SAN DIEGO COUNTY EMPLOYEES RETIREMENT ASSOCIATION, Plaintiff and Respondent, v. COUNTY OF SAN DIEGO, Defendant and Appellant. Robert P. Hickey, et al., Interveners and Respondents.
The County of San Diego (County) adopted a resolution providing higher pension benefits (referred to as Tier A) for all county employees, but permitting a retroactive increase to Tier A only for those individuals employed on the effective date of the resolution, March 8, 2002. The San Diego County Employees Retirement Association (Retirement Association) challenged this resolution on behalf of two groups of employees who were not employed on March 8, 2002: (1) individuals who were employed before March 8, 2002, then left county employment without withdrawing their retirement contributions, and later returned to county employment after March 8, 2002; and (2) individuals who were employed before March 8, 2002, then left employment and withdrew their retirement contributions from the system, and later returned to county employment after March 8, 2002 and redeposited their retirement contributions with interest. The Retirement Association alleged the County Employees Retirement Law of 1937 (CERL) precluded the County from excluding these employees from a retroactive Tier A pension benefit increase. (Gov.Code,1 §§ 31450 et seq.) Two returning County employees intervened in the action.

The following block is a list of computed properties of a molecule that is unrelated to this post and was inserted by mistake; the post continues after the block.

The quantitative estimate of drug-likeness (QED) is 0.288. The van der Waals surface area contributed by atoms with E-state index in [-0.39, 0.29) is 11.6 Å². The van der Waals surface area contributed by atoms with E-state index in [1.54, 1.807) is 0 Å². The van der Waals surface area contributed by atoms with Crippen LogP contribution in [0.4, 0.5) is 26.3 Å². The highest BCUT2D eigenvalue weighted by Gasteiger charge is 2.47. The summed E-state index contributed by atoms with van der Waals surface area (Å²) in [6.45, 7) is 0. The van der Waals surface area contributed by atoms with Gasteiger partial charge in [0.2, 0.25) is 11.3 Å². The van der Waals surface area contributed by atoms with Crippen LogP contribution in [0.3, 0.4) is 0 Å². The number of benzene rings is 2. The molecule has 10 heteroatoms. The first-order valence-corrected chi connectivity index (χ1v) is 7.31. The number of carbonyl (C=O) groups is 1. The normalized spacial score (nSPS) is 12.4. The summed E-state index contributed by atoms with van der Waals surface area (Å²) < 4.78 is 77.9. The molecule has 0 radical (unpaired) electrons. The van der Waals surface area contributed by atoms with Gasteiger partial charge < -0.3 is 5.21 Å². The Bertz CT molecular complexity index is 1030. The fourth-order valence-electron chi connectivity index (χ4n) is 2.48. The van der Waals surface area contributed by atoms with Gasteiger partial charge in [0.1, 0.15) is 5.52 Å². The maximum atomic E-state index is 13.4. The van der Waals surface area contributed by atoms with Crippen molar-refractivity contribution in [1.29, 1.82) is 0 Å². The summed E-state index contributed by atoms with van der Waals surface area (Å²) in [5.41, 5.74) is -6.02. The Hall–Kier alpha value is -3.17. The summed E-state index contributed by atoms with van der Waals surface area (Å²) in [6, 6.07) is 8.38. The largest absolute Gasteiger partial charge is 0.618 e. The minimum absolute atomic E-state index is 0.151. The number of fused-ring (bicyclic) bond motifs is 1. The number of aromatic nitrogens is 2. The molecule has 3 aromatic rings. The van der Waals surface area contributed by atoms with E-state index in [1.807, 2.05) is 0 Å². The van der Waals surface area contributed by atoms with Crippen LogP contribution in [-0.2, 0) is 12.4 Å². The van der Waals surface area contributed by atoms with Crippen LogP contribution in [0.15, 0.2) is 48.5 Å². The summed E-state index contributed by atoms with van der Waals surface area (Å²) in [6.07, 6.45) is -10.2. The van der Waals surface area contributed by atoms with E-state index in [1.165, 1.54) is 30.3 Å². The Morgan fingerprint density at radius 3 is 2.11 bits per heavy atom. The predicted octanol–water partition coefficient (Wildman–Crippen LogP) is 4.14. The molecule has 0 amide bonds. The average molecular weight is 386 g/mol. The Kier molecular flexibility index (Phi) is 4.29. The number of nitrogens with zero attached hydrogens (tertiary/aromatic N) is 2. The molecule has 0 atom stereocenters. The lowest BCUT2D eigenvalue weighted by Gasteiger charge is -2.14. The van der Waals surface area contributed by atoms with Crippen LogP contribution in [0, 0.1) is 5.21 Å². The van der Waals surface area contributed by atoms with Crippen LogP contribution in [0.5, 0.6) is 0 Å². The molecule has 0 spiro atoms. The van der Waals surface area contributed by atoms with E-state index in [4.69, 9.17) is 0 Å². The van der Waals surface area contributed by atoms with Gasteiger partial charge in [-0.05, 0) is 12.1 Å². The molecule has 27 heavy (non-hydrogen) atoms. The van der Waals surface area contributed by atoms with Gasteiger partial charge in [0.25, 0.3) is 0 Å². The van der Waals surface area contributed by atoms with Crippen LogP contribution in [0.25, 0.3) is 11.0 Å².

After the parties filed cross-summary judgment motions, the court granted the Retirement Association's summary judgment motion and denied the County's motion. The court entered judgment ordering the County to calculate pension benefits for the two groups of returning employees at the highest level (Tier A) for their entire period of eligible service, both before and after March 8, 2002.
The County appeals. We reverse the judgment and order the court to enter a summary judgment in County's favor. At the time the County enacted the challenged resolution, state law did not prohibit counties from providing a retroactive pension benefit increase only to individuals who were employees on a particular date, and the County was not required to extend this retroactive benefit to returning employees.
FACTUAL AND PROCEDURAL BACKGROUND